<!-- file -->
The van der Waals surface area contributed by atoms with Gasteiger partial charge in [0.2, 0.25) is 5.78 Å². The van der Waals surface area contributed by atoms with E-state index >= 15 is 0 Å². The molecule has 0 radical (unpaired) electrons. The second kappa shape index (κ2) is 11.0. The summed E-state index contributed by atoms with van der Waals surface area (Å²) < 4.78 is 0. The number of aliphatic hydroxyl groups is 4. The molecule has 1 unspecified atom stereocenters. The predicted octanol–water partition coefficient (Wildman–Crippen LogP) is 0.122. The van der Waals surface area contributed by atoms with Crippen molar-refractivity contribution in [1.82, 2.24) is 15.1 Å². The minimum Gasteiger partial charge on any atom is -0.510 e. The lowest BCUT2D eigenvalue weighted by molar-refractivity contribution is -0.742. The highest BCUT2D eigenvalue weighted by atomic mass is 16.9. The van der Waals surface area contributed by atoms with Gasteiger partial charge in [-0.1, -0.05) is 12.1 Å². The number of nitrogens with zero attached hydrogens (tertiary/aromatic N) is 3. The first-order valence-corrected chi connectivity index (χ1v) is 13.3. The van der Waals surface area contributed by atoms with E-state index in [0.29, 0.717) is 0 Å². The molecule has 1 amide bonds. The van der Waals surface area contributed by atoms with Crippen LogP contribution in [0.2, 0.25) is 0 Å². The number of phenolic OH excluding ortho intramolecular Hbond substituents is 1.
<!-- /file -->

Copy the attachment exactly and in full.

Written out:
The van der Waals surface area contributed by atoms with Gasteiger partial charge in [0.2, 0.25) is 5.78 Å². The van der Waals surface area contributed by atoms with E-state index >= 15 is 0 Å². The molecule has 0 radical (unpaired) electrons. The second kappa shape index (κ2) is 11.0. The summed E-state index contributed by atoms with van der Waals surface area (Å²) < 4.78 is 0. The number of aliphatic hydroxyl groups is 4. The molecule has 1 unspecified atom stereocenters. The predicted octanol–water partition coefficient (Wildman–Crippen LogP) is 0.122. The van der Waals surface area contributed by atoms with Crippen molar-refractivity contribution in [1.82, 2.24) is 15.1 Å². The minimum Gasteiger partial charge on any atom is -0.510 e. The lowest BCUT2D eigenvalue weighted by molar-refractivity contribution is -0.742. The highest BCUT2D eigenvalue weighted by atomic mass is 16.9. The van der Waals surface area contributed by atoms with Gasteiger partial charge in [-0.1, -0.05) is 12.1 Å². The number of nitrogens with zero attached hydrogens (tertiary/aromatic N) is 3. The first-order valence-corrected chi connectivity index (χ1v) is 13.3. The van der Waals surface area contributed by atoms with E-state index in [0.29, 0.717) is 0 Å². The molecule has 1 amide bonds. The van der Waals surface area contributed by atoms with Crippen LogP contribution in [0.2, 0.25) is 0 Å². The number of phenolic OH excluding ortho intramolecular Hbond substituents is 1.